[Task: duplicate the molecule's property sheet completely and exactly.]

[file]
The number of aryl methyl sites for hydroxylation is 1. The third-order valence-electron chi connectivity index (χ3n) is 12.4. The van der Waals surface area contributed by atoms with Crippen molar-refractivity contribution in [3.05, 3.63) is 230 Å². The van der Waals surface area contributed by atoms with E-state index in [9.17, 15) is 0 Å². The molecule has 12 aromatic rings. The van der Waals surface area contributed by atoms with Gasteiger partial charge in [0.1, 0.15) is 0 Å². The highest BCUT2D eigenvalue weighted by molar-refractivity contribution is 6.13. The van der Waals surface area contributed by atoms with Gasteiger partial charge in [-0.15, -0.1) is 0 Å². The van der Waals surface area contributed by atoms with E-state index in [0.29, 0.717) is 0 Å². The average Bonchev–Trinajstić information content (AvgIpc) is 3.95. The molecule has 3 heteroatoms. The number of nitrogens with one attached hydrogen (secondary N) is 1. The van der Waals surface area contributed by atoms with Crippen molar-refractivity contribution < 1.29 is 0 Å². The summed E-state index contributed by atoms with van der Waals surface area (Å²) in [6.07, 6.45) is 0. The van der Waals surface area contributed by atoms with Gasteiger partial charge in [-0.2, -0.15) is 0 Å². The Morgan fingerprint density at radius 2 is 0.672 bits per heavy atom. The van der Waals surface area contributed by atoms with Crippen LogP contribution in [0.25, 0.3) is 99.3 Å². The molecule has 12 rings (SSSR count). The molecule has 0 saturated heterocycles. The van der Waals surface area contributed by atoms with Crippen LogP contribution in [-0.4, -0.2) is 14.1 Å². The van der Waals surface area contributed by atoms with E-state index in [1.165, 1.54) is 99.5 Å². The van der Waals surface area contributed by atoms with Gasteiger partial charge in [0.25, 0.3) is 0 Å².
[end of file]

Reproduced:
The number of aryl methyl sites for hydroxylation is 1. The third-order valence-electron chi connectivity index (χ3n) is 12.4. The van der Waals surface area contributed by atoms with Crippen molar-refractivity contribution in [3.05, 3.63) is 230 Å². The van der Waals surface area contributed by atoms with E-state index in [9.17, 15) is 0 Å². The molecule has 12 aromatic rings. The van der Waals surface area contributed by atoms with Gasteiger partial charge in [0.1, 0.15) is 0 Å². The highest BCUT2D eigenvalue weighted by molar-refractivity contribution is 6.13. The van der Waals surface area contributed by atoms with Gasteiger partial charge in [-0.15, -0.1) is 0 Å². The van der Waals surface area contributed by atoms with E-state index in [0.29, 0.717) is 0 Å². The average Bonchev–Trinajstić information content (AvgIpc) is 3.95. The molecule has 3 heteroatoms. The number of nitrogens with one attached hydrogen (secondary N) is 1. The van der Waals surface area contributed by atoms with Crippen molar-refractivity contribution < 1.29 is 0 Å². The summed E-state index contributed by atoms with van der Waals surface area (Å²) in [6.07, 6.45) is 0. The van der Waals surface area contributed by atoms with Gasteiger partial charge in [-0.2, -0.15) is 0 Å². The Morgan fingerprint density at radius 2 is 0.672 bits per heavy atom. The van der Waals surface area contributed by atoms with Crippen LogP contribution in [0.25, 0.3) is 99.3 Å². The molecule has 12 rings (SSSR count). The molecule has 0 saturated heterocycles. The van der Waals surface area contributed by atoms with Crippen LogP contribution in [-0.4, -0.2) is 14.1 Å². The van der Waals surface area contributed by atoms with E-state index in [1.165, 1.54) is 99.5 Å². The van der Waals surface area contributed by atoms with Gasteiger partial charge in [0.25, 0.3) is 0 Å².